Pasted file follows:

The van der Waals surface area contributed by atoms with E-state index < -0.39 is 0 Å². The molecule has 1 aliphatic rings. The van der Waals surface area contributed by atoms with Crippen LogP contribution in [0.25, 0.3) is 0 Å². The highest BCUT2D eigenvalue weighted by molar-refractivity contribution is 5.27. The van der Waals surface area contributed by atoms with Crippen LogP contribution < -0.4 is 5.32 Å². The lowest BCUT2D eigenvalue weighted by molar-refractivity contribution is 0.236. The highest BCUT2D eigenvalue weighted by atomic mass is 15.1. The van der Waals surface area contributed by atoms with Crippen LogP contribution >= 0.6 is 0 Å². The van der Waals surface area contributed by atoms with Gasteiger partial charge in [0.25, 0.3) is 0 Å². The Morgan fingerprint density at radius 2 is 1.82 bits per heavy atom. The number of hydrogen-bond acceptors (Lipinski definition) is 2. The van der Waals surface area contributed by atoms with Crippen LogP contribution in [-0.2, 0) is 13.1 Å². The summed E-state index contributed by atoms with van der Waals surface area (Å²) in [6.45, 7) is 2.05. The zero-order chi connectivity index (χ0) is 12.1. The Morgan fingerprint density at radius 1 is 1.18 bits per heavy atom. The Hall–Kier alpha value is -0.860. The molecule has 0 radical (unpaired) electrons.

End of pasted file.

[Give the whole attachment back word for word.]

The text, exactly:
The van der Waals surface area contributed by atoms with E-state index < -0.39 is 0 Å². The molecule has 1 aliphatic rings. The van der Waals surface area contributed by atoms with Crippen LogP contribution in [0.25, 0.3) is 0 Å². The highest BCUT2D eigenvalue weighted by molar-refractivity contribution is 5.27. The van der Waals surface area contributed by atoms with Crippen LogP contribution < -0.4 is 5.32 Å². The lowest BCUT2D eigenvalue weighted by molar-refractivity contribution is 0.236. The highest BCUT2D eigenvalue weighted by atomic mass is 15.1. The van der Waals surface area contributed by atoms with Crippen LogP contribution >= 0.6 is 0 Å². The van der Waals surface area contributed by atoms with Gasteiger partial charge in [0.25, 0.3) is 0 Å². The Morgan fingerprint density at radius 2 is 1.82 bits per heavy atom. The number of hydrogen-bond acceptors (Lipinski definition) is 2. The van der Waals surface area contributed by atoms with Crippen LogP contribution in [-0.2, 0) is 13.1 Å². The summed E-state index contributed by atoms with van der Waals surface area (Å²) in [6.45, 7) is 2.05. The zero-order chi connectivity index (χ0) is 12.1. The Morgan fingerprint density at radius 1 is 1.18 bits per heavy atom. The Hall–Kier alpha value is -0.860. The molecule has 0 radical (unpaired) electrons.